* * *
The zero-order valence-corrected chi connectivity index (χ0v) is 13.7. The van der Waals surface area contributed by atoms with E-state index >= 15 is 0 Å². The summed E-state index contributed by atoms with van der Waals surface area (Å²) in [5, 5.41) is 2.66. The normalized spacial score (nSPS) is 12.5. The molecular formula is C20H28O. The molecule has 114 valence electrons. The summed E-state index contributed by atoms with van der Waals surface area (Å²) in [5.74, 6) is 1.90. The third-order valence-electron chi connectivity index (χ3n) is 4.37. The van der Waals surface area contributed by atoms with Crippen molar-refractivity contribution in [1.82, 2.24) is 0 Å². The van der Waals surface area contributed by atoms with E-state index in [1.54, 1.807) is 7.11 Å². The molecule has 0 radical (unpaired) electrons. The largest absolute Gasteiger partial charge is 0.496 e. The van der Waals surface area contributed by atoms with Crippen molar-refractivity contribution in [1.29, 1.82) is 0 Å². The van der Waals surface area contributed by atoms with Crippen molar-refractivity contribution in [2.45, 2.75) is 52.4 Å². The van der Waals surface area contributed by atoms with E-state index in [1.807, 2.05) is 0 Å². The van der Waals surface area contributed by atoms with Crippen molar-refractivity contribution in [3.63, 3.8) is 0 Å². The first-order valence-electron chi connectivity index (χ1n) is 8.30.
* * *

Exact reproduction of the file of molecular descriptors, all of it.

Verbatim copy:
The zero-order valence-corrected chi connectivity index (χ0v) is 13.7. The van der Waals surface area contributed by atoms with E-state index >= 15 is 0 Å². The summed E-state index contributed by atoms with van der Waals surface area (Å²) in [5, 5.41) is 2.66. The normalized spacial score (nSPS) is 12.5. The molecular formula is C20H28O. The molecule has 114 valence electrons. The summed E-state index contributed by atoms with van der Waals surface area (Å²) in [5.74, 6) is 1.90. The third-order valence-electron chi connectivity index (χ3n) is 4.37. The van der Waals surface area contributed by atoms with Crippen molar-refractivity contribution in [1.82, 2.24) is 0 Å². The van der Waals surface area contributed by atoms with E-state index in [1.54, 1.807) is 7.11 Å². The molecule has 0 radical (unpaired) electrons. The largest absolute Gasteiger partial charge is 0.496 e. The van der Waals surface area contributed by atoms with Crippen molar-refractivity contribution in [1.29, 1.82) is 0 Å². The van der Waals surface area contributed by atoms with Crippen molar-refractivity contribution in [2.45, 2.75) is 52.4 Å². The van der Waals surface area contributed by atoms with E-state index in [1.807, 2.05) is 0 Å². The van der Waals surface area contributed by atoms with Crippen molar-refractivity contribution in [3.63, 3.8) is 0 Å². The first-order valence-electron chi connectivity index (χ1n) is 8.30.